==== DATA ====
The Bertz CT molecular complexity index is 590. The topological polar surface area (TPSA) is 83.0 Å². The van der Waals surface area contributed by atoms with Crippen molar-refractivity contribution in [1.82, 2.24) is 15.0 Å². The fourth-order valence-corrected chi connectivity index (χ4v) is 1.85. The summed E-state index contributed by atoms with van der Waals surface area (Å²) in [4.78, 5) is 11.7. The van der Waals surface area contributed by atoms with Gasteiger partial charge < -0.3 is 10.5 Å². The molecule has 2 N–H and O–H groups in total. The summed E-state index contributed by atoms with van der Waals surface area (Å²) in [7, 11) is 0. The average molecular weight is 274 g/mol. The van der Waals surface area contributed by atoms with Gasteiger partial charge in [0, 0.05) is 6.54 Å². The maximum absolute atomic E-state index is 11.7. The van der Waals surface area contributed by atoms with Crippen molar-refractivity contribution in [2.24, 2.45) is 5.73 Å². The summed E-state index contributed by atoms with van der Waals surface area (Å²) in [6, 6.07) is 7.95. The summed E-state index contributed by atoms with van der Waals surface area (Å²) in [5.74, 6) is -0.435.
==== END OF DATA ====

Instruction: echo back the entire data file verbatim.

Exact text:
The Bertz CT molecular complexity index is 590. The topological polar surface area (TPSA) is 83.0 Å². The van der Waals surface area contributed by atoms with Crippen molar-refractivity contribution in [1.82, 2.24) is 15.0 Å². The fourth-order valence-corrected chi connectivity index (χ4v) is 1.85. The summed E-state index contributed by atoms with van der Waals surface area (Å²) in [4.78, 5) is 11.7. The van der Waals surface area contributed by atoms with Gasteiger partial charge < -0.3 is 10.5 Å². The molecule has 2 N–H and O–H groups in total. The summed E-state index contributed by atoms with van der Waals surface area (Å²) in [7, 11) is 0. The average molecular weight is 274 g/mol. The van der Waals surface area contributed by atoms with Gasteiger partial charge in [0, 0.05) is 6.54 Å². The maximum absolute atomic E-state index is 11.7. The van der Waals surface area contributed by atoms with Crippen molar-refractivity contribution in [2.24, 2.45) is 5.73 Å². The summed E-state index contributed by atoms with van der Waals surface area (Å²) in [6, 6.07) is 7.95. The summed E-state index contributed by atoms with van der Waals surface area (Å²) in [5.74, 6) is -0.435.